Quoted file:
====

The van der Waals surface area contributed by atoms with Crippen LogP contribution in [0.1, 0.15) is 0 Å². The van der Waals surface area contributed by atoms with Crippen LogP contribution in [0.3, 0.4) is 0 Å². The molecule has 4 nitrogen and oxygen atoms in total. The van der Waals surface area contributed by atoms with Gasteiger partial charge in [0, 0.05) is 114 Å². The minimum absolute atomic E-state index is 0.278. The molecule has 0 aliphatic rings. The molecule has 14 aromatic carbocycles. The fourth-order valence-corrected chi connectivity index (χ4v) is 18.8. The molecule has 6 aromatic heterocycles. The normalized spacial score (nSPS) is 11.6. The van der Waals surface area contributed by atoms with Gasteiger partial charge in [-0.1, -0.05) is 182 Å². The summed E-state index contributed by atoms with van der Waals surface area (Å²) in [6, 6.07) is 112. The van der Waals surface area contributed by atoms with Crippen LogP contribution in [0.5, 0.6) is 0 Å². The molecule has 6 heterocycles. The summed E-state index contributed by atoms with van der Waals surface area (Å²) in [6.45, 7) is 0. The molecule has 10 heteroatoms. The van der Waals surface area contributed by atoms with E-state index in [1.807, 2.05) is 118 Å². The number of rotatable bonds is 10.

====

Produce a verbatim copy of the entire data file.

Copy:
The van der Waals surface area contributed by atoms with Crippen LogP contribution in [0.1, 0.15) is 0 Å². The van der Waals surface area contributed by atoms with Crippen LogP contribution in [0.3, 0.4) is 0 Å². The molecule has 4 nitrogen and oxygen atoms in total. The van der Waals surface area contributed by atoms with Gasteiger partial charge in [0, 0.05) is 114 Å². The minimum absolute atomic E-state index is 0.278. The molecule has 0 aliphatic rings. The molecule has 14 aromatic carbocycles. The fourth-order valence-corrected chi connectivity index (χ4v) is 18.8. The molecule has 6 aromatic heterocycles. The normalized spacial score (nSPS) is 11.6. The van der Waals surface area contributed by atoms with Gasteiger partial charge in [-0.1, -0.05) is 182 Å². The summed E-state index contributed by atoms with van der Waals surface area (Å²) in [6, 6.07) is 112. The van der Waals surface area contributed by atoms with Crippen LogP contribution in [0.5, 0.6) is 0 Å². The molecule has 6 heterocycles. The summed E-state index contributed by atoms with van der Waals surface area (Å²) in [6.45, 7) is 0. The molecule has 10 heteroatoms. The van der Waals surface area contributed by atoms with E-state index in [1.807, 2.05) is 118 Å². The number of rotatable bonds is 10.